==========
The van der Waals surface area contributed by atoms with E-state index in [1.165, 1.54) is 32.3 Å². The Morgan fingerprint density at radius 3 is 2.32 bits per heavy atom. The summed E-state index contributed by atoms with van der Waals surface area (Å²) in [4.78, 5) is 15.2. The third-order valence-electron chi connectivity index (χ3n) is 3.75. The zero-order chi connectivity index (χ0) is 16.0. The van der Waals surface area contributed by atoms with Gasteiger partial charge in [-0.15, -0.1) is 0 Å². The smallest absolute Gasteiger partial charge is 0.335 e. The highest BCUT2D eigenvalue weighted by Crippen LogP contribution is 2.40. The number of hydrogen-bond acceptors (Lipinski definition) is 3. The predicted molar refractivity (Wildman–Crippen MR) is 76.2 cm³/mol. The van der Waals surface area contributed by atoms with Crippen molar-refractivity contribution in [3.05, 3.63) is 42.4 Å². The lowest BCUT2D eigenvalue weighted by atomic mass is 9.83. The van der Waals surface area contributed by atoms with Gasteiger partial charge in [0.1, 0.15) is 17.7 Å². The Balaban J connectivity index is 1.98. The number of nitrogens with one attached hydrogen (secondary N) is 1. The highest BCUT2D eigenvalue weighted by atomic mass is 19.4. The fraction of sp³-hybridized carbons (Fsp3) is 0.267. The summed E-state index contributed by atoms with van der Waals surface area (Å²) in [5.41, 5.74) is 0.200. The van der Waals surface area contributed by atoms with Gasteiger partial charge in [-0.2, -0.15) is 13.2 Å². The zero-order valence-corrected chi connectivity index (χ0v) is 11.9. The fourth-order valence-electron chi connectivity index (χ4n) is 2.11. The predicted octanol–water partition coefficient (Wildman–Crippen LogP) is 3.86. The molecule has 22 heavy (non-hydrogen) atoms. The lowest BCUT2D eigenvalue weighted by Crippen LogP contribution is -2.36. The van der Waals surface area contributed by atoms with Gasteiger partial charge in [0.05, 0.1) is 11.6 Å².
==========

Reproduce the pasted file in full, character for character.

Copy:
The van der Waals surface area contributed by atoms with E-state index in [1.165, 1.54) is 32.3 Å². The Morgan fingerprint density at radius 3 is 2.32 bits per heavy atom. The summed E-state index contributed by atoms with van der Waals surface area (Å²) in [4.78, 5) is 15.2. The third-order valence-electron chi connectivity index (χ3n) is 3.75. The zero-order chi connectivity index (χ0) is 16.0. The van der Waals surface area contributed by atoms with Gasteiger partial charge in [-0.15, -0.1) is 0 Å². The smallest absolute Gasteiger partial charge is 0.335 e. The highest BCUT2D eigenvalue weighted by Crippen LogP contribution is 2.40. The number of hydrogen-bond acceptors (Lipinski definition) is 3. The predicted molar refractivity (Wildman–Crippen MR) is 76.2 cm³/mol. The van der Waals surface area contributed by atoms with Crippen molar-refractivity contribution in [3.05, 3.63) is 42.4 Å². The lowest BCUT2D eigenvalue weighted by atomic mass is 9.83. The van der Waals surface area contributed by atoms with Gasteiger partial charge in [0.1, 0.15) is 17.7 Å². The Balaban J connectivity index is 1.98. The number of nitrogens with one attached hydrogen (secondary N) is 1. The highest BCUT2D eigenvalue weighted by atomic mass is 19.4. The fraction of sp³-hybridized carbons (Fsp3) is 0.267. The summed E-state index contributed by atoms with van der Waals surface area (Å²) in [5.41, 5.74) is 0.200. The van der Waals surface area contributed by atoms with Gasteiger partial charge in [-0.2, -0.15) is 13.2 Å². The zero-order valence-corrected chi connectivity index (χ0v) is 11.9. The fourth-order valence-electron chi connectivity index (χ4n) is 2.11. The predicted octanol–water partition coefficient (Wildman–Crippen LogP) is 3.86. The molecule has 22 heavy (non-hydrogen) atoms. The lowest BCUT2D eigenvalue weighted by Crippen LogP contribution is -2.36. The van der Waals surface area contributed by atoms with Gasteiger partial charge in [0.05, 0.1) is 11.6 Å².